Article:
State finance director retiring after possible ALS diagnosis

State finance director retiring after possible ALS diagnosis

State Finance Director Kelly Butler is retiring Aug. 1 because of medical complications that might be caused by Lou Gehrig’s disease, Alabama Gov. Kay Ivey announced Wednesday.

Butler’s physician said his early symptoms point to a diagnosis of amyotrophic lateral sclerosis, known as ALS or Lou Gehrig’s disease, and he will undergo more tests, Ivey’s office stated. The progressive disease attacks nerve cells controlling muscles throughout the body.

“Without exception, Kelly Butler has been the finest finance director to have ever served the State of Alabama,” Ivey said in a statement announcing Butler’s retirement.

“He is the epitome of a dedicated public servant; he is as honest and hard working as he is good and decent. The people of Alabama owe Kelly a profound debt of gratitude for his extraordinary example of what a true servant leader is and should be.”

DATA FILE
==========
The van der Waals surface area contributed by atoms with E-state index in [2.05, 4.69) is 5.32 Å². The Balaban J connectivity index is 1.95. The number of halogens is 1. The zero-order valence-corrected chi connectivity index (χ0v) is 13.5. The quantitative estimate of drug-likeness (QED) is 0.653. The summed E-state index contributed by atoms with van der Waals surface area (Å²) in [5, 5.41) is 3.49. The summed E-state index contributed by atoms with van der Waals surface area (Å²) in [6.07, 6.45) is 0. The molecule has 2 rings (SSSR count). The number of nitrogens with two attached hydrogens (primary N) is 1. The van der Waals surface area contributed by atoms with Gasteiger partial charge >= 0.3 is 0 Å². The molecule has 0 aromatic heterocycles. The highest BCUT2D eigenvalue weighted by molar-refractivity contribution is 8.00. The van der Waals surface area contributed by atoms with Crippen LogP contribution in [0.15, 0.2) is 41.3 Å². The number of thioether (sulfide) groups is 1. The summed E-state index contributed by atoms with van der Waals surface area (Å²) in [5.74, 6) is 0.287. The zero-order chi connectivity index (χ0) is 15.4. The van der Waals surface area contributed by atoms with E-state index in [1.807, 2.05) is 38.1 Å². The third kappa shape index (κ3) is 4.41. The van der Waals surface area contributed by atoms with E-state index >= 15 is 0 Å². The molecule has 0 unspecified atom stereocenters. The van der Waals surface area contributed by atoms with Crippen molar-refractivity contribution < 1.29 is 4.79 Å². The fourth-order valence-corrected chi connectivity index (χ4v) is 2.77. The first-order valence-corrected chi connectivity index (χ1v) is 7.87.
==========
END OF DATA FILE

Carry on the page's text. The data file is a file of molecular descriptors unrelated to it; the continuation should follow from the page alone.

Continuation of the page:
The state finance director is a member of the governor’s Cabinet and the state’s chief financial officer. The finance director advises the governor and the legislators on budget and financial matters and oversees the Department of Finance.

Although some governors have appointed political allies to the post, Butler had worked his way through the ranks during 36 years with the state. He started as a revenue examiner with the Alabama Department of Revenue and then worked for the Legislative Fiscal Office. Butler served as acting finance director, assistant finance director and state budget officer before being named finance director in 2018.

Butler called being finance director the honor of a lifetime.

“While this was not the news anyone would hope for, I take comfort in my faith and am grateful for the support I know Beverly, my family and I will receive going forward from so many friends, colleagues, and relatives,” Butler said. “Looking ahead, I’m going to do everything humanly possible to help the doctors and researchers find a cure for ALS so that one day this becomes a disease that people talk about in the past.”

Among the disease’s best-known victims was Gehrig, the New York Yankees’ Hall of Fame first baseman who died in 1941.